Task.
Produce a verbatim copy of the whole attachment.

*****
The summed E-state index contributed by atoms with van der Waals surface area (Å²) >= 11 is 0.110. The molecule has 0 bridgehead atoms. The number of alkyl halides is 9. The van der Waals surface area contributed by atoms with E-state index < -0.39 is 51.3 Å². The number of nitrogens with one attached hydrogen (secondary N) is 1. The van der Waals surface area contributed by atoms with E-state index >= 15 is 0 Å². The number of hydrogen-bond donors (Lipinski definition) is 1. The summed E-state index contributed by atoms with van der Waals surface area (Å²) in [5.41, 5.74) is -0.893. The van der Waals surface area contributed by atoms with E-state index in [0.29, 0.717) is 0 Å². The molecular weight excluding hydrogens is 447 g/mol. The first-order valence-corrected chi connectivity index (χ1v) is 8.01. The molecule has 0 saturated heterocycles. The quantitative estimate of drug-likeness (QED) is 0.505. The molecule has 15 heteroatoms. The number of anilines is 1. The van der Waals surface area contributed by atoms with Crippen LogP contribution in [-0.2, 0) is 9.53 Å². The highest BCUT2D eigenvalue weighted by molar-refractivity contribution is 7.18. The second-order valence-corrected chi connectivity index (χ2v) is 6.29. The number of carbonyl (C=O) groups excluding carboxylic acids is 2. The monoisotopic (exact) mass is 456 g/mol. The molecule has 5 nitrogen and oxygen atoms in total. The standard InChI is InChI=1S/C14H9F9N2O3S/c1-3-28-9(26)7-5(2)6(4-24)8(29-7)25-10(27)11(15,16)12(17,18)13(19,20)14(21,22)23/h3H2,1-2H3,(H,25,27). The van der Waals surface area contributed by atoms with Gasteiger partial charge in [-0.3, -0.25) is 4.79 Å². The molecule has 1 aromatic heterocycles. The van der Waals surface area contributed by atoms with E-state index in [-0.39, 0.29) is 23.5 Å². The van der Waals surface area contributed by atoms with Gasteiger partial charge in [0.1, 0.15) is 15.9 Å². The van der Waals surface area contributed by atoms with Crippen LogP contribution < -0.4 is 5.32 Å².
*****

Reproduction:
The summed E-state index contributed by atoms with van der Waals surface area (Å²) >= 11 is 0.110. The molecule has 0 bridgehead atoms. The number of alkyl halides is 9. The van der Waals surface area contributed by atoms with E-state index < -0.39 is 51.3 Å². The number of nitrogens with one attached hydrogen (secondary N) is 1. The van der Waals surface area contributed by atoms with E-state index >= 15 is 0 Å². The number of hydrogen-bond donors (Lipinski definition) is 1. The summed E-state index contributed by atoms with van der Waals surface area (Å²) in [5.41, 5.74) is -0.893. The van der Waals surface area contributed by atoms with E-state index in [0.29, 0.717) is 0 Å². The molecular weight excluding hydrogens is 447 g/mol. The first-order valence-corrected chi connectivity index (χ1v) is 8.01. The molecule has 0 saturated heterocycles. The quantitative estimate of drug-likeness (QED) is 0.505. The molecule has 15 heteroatoms. The number of anilines is 1. The van der Waals surface area contributed by atoms with Crippen LogP contribution in [-0.2, 0) is 9.53 Å². The highest BCUT2D eigenvalue weighted by molar-refractivity contribution is 7.18. The second-order valence-corrected chi connectivity index (χ2v) is 6.29. The number of carbonyl (C=O) groups excluding carboxylic acids is 2. The monoisotopic (exact) mass is 456 g/mol. The molecule has 5 nitrogen and oxygen atoms in total. The standard InChI is InChI=1S/C14H9F9N2O3S/c1-3-28-9(26)7-5(2)6(4-24)8(29-7)25-10(27)11(15,16)12(17,18)13(19,20)14(21,22)23/h3H2,1-2H3,(H,25,27). The van der Waals surface area contributed by atoms with Gasteiger partial charge in [-0.3, -0.25) is 4.79 Å². The molecule has 1 aromatic heterocycles. The van der Waals surface area contributed by atoms with E-state index in [-0.39, 0.29) is 23.5 Å². The van der Waals surface area contributed by atoms with Gasteiger partial charge in [0.1, 0.15) is 15.9 Å². The van der Waals surface area contributed by atoms with Crippen LogP contribution < -0.4 is 5.32 Å².